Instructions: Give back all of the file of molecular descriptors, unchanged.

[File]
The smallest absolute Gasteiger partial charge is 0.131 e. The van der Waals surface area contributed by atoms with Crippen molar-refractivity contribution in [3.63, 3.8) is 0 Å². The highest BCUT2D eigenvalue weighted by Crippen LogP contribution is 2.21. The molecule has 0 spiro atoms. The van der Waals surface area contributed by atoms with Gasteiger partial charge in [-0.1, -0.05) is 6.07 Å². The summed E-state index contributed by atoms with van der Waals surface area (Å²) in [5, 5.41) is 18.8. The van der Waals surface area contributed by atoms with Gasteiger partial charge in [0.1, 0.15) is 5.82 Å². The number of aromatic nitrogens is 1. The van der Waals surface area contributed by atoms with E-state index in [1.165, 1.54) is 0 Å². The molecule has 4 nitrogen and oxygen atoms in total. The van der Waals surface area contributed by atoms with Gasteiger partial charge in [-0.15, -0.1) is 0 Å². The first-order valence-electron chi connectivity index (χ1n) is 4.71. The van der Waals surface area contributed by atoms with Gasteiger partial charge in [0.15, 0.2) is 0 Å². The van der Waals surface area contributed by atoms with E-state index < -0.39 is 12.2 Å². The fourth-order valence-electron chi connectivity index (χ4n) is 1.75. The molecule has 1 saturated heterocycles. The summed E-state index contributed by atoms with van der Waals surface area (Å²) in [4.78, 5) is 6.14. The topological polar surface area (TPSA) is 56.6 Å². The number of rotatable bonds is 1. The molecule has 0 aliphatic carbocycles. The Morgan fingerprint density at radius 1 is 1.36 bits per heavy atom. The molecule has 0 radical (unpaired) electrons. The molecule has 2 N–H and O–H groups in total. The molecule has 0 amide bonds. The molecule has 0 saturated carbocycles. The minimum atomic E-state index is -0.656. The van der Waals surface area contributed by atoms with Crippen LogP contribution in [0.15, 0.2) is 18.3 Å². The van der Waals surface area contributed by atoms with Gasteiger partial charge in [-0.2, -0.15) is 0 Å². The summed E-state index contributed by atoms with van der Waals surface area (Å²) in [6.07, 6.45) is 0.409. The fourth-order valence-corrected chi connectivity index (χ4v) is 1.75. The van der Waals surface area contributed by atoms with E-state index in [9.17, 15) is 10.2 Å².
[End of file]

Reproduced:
The smallest absolute Gasteiger partial charge is 0.131 e. The van der Waals surface area contributed by atoms with Crippen molar-refractivity contribution in [3.63, 3.8) is 0 Å². The highest BCUT2D eigenvalue weighted by Crippen LogP contribution is 2.21. The molecule has 0 spiro atoms. The van der Waals surface area contributed by atoms with Gasteiger partial charge in [-0.1, -0.05) is 6.07 Å². The summed E-state index contributed by atoms with van der Waals surface area (Å²) in [5, 5.41) is 18.8. The van der Waals surface area contributed by atoms with Gasteiger partial charge in [0.1, 0.15) is 5.82 Å². The number of aromatic nitrogens is 1. The van der Waals surface area contributed by atoms with E-state index in [1.165, 1.54) is 0 Å². The molecule has 4 nitrogen and oxygen atoms in total. The van der Waals surface area contributed by atoms with Gasteiger partial charge in [-0.15, -0.1) is 0 Å². The first-order valence-electron chi connectivity index (χ1n) is 4.71. The van der Waals surface area contributed by atoms with Gasteiger partial charge in [0.15, 0.2) is 0 Å². The van der Waals surface area contributed by atoms with E-state index < -0.39 is 12.2 Å². The fourth-order valence-electron chi connectivity index (χ4n) is 1.75. The molecule has 1 saturated heterocycles. The summed E-state index contributed by atoms with van der Waals surface area (Å²) in [4.78, 5) is 6.14. The topological polar surface area (TPSA) is 56.6 Å². The number of rotatable bonds is 1. The molecule has 0 aliphatic carbocycles. The Morgan fingerprint density at radius 1 is 1.36 bits per heavy atom. The molecule has 0 radical (unpaired) electrons. The molecule has 2 N–H and O–H groups in total. The molecule has 0 amide bonds. The molecule has 0 saturated carbocycles. The minimum atomic E-state index is -0.656. The van der Waals surface area contributed by atoms with Crippen LogP contribution in [0.15, 0.2) is 18.3 Å². The van der Waals surface area contributed by atoms with Gasteiger partial charge in [-0.2, -0.15) is 0 Å². The summed E-state index contributed by atoms with van der Waals surface area (Å²) in [6.07, 6.45) is 0.409. The fourth-order valence-corrected chi connectivity index (χ4v) is 1.75. The van der Waals surface area contributed by atoms with E-state index in [9.17, 15) is 10.2 Å².